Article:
Wednesday’s mob insurrection at the Capitol building in Washington, D.C., is unlikely to be the last violent action from far-right extremists, who may also be using the week’s extraordinary events to recruit members for a swelling coalition around outgoing president Donald Trump, according to experts on extremism. 

While this week’s attack was extraordinary in it’s brazenness, it was also a wake-up call to federal and local law enforcement that threats from far-right Trump supporters should be taken very seriously over the last two weeks of Trump’s presidency and beyond, said Mary McCord, legal director at the Institute for Constitutional Advocacy and Protection at Georgetown University in Washington, D.C.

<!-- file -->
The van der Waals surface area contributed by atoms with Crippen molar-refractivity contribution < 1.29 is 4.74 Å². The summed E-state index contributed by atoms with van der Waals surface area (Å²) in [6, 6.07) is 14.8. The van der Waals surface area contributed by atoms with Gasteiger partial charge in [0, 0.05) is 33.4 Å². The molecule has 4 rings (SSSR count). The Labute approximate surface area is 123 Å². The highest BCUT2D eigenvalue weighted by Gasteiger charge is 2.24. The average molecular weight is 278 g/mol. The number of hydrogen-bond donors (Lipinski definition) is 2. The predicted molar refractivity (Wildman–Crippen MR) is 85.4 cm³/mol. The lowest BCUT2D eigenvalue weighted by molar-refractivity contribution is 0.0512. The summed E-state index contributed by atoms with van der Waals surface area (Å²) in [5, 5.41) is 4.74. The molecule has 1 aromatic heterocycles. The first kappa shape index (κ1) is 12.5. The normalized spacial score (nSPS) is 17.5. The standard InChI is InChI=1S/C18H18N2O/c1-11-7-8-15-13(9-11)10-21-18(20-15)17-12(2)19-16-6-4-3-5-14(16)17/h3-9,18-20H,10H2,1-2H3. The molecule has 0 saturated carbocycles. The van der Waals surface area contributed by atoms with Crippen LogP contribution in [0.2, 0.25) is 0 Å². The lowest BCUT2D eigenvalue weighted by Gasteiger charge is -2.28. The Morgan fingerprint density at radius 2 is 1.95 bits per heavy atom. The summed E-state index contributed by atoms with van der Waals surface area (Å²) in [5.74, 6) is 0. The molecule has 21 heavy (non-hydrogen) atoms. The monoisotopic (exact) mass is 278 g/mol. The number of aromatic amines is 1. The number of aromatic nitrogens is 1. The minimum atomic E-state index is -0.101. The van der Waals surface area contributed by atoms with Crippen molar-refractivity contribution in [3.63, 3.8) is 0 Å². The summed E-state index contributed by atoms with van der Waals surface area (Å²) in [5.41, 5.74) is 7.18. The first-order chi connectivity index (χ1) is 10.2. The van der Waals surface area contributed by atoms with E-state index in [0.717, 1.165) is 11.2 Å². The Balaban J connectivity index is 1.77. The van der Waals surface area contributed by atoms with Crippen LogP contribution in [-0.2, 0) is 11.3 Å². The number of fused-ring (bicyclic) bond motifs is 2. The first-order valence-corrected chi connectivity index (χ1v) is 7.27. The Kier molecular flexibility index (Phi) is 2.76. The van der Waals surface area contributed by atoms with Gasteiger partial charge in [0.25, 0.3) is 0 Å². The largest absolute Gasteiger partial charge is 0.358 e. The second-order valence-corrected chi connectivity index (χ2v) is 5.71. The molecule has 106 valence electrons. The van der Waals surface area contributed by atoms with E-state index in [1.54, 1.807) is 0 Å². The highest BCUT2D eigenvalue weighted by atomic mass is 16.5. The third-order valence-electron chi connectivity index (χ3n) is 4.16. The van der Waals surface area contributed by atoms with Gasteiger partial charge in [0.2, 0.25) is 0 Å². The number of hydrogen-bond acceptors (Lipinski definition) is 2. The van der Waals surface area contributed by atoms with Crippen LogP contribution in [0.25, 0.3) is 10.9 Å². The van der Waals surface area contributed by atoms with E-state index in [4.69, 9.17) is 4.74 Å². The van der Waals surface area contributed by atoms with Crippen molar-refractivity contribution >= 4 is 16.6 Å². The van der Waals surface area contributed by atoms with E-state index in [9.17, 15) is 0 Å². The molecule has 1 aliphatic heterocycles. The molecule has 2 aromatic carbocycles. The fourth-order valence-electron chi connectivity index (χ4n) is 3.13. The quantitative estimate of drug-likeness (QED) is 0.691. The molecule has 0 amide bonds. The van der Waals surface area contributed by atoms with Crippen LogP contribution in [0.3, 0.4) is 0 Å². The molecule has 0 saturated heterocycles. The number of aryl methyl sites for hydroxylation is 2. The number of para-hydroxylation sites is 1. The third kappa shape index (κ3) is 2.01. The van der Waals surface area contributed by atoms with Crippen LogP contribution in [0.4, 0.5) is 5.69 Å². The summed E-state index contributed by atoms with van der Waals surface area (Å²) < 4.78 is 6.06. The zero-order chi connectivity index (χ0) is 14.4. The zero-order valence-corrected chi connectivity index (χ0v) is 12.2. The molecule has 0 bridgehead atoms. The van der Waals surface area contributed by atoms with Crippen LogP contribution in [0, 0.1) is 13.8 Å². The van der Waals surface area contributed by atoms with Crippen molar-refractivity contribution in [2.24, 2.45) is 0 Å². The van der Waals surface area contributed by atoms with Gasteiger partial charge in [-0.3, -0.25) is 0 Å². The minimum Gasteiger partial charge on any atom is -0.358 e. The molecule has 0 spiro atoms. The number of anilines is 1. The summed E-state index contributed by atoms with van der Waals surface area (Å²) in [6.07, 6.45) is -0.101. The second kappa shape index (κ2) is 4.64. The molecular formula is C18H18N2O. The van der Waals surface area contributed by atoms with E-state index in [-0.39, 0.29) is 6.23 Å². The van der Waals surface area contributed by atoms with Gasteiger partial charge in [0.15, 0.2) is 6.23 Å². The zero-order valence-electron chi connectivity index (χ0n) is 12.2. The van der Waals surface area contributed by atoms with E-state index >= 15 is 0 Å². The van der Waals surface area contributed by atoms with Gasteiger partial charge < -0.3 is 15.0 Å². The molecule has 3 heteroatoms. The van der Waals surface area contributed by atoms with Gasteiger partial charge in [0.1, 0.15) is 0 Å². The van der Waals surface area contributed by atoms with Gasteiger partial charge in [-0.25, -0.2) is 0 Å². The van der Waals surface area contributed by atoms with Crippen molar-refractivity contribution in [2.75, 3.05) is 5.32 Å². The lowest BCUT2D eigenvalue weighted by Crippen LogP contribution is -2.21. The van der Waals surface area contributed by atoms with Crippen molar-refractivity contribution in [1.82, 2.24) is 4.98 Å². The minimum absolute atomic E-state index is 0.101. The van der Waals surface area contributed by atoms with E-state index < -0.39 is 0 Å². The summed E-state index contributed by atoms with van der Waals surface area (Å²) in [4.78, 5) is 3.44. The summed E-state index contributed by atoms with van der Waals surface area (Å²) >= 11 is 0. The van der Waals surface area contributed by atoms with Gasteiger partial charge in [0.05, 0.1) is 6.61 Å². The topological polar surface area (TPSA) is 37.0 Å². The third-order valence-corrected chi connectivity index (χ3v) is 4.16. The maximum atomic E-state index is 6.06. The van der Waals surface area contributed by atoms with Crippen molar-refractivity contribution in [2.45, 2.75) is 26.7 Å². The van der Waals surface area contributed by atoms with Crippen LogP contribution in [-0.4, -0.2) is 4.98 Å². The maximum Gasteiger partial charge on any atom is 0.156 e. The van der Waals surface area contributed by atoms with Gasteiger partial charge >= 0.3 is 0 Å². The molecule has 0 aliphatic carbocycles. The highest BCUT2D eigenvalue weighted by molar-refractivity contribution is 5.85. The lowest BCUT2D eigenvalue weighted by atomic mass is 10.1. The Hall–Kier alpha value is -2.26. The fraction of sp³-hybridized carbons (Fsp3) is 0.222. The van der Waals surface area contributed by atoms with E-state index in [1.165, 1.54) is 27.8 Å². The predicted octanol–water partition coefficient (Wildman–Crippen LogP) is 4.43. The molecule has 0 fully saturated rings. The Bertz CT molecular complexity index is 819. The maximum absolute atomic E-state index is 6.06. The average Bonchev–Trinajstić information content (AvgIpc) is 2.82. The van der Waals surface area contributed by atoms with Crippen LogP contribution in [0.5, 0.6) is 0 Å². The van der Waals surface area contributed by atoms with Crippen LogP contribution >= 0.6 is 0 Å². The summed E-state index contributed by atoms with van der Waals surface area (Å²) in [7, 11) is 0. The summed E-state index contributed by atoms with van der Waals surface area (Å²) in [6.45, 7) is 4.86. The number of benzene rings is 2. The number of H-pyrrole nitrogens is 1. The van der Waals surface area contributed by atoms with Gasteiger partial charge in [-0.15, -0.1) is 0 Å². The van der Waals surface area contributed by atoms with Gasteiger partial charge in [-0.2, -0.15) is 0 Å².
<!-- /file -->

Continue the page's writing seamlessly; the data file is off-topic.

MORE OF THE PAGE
“There’s a whole lot of talk about what happened in far-right extremist forums and chatrooms today, and about how the inauguration on January 20 will be the last stand and now is the time to recruit,” McCord said.

State capitols should ramp up security, much as Washington, D.C., has started to do, she said, in the expectation that Trump's followers may try to repeat this week's attack or worse.

Read more: USA Today